Before I discuss what happened to Apple, I think a quick refresher about DNS is in order for those who are not familiar…
When you access a website using a domain, such as “www.digitalruby.com”, there is a mechanism in place to find out where the computer / web server is that stores the information you are asking for is. This system is called DNS (Domain Name Service), or as my 6 year old daughter has learned it, the Internet phone book. Think of DNS as a gigantic list of “URL’s” (uniform resource location), i.e. people names and web server ip addresses, or phone numbers.
For example, for www.digitalruby.com you would look in this phone book and find this entry:
www.digitalruby.com -> 220.127.116.11 (5 minutes).
Those 4 numbers separated by dots are called the ip address, and it tells your computer where the computer is that is running my website. There are thousands of routers all over the world that know about this Internet phone book and are able to route your request to the appropriate chain of routers, computers and switches until it eventually arrives at my server. My server takes your request, goes and finds the data, and sends it back in a similar fashion back to your computer.
The 5 minutes in parenthesis tells your computer that it should not ask for the ip address again until 5 minutes have expired. This is called caching, and reduces the amount of Internet traffic with computers asking for the ip address for a URL.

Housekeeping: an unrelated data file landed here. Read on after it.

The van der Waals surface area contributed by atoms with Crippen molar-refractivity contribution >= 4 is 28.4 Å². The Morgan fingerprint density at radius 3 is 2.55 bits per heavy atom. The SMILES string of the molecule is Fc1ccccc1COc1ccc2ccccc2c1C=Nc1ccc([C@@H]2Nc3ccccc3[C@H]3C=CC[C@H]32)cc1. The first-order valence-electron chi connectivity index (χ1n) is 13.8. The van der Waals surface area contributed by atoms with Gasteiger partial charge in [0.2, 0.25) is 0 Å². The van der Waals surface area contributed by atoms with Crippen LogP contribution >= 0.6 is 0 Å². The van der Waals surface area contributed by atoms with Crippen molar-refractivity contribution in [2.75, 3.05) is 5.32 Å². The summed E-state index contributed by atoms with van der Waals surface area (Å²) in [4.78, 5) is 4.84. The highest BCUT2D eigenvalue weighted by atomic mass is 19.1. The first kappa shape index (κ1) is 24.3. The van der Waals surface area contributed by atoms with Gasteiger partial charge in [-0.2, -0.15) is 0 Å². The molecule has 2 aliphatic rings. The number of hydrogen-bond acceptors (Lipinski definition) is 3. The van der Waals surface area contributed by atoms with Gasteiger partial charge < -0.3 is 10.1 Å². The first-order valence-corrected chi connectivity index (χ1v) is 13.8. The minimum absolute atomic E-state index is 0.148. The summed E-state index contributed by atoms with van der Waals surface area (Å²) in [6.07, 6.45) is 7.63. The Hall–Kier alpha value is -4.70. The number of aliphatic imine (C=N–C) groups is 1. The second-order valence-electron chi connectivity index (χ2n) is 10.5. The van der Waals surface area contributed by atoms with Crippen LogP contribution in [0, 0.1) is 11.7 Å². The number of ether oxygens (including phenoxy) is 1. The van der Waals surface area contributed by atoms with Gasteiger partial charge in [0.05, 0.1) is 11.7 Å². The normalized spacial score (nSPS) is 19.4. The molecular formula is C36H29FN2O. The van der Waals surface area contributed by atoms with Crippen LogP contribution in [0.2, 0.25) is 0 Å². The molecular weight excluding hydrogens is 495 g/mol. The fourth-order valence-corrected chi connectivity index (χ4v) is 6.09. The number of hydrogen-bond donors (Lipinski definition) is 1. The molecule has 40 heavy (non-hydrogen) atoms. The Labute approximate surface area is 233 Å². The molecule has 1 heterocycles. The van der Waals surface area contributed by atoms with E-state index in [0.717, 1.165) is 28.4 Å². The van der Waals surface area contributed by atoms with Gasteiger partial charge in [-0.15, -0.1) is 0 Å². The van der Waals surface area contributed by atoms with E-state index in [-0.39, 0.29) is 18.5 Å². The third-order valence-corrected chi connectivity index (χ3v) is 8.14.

Isn’t technology neat?
Ok, back to Apple. On March 11, 2015, Apple had a twelve hour outage that brought down the App Store and iTunes. Think of that – Apple did not make any money from App downloads, in-app purchases or iTunes media for half a day. That’s certainly a mega multi-million dollar mistake given that millions of purchases are made per day. All because somebody made a typo in the Internet phone book. A common value people use for DNS caching is 12 hours. This means that computers will not look back in the Internet phone book until 12 hours have expired – which is about how long Apple was down.
As a giant company with lots of new employees, it’s amazing that Apple doesn’t have more issues like this. All the talented, competent employees are probably off in architecture roles or starting their own companies, so it’s a challenge to keep a company running smoothly. Technology is incredibly hard to do right, and requires decades of practice and effort, and when you have “newbies” coming in, or even veterans who forget something, it’s easy to have a big problem.
The moral of the story? Leave your DNS caching (or TTL times) at 5 minutes and sleep easier at night knowing that if there is a problem, you can have it fixed in 5 minutes or more instead of 12 hours or more. When you know you are going to be moving your web server, set your TTL to the smallest value possible so that downtime is even smaller.
Thanks for reading, have a wonderful day!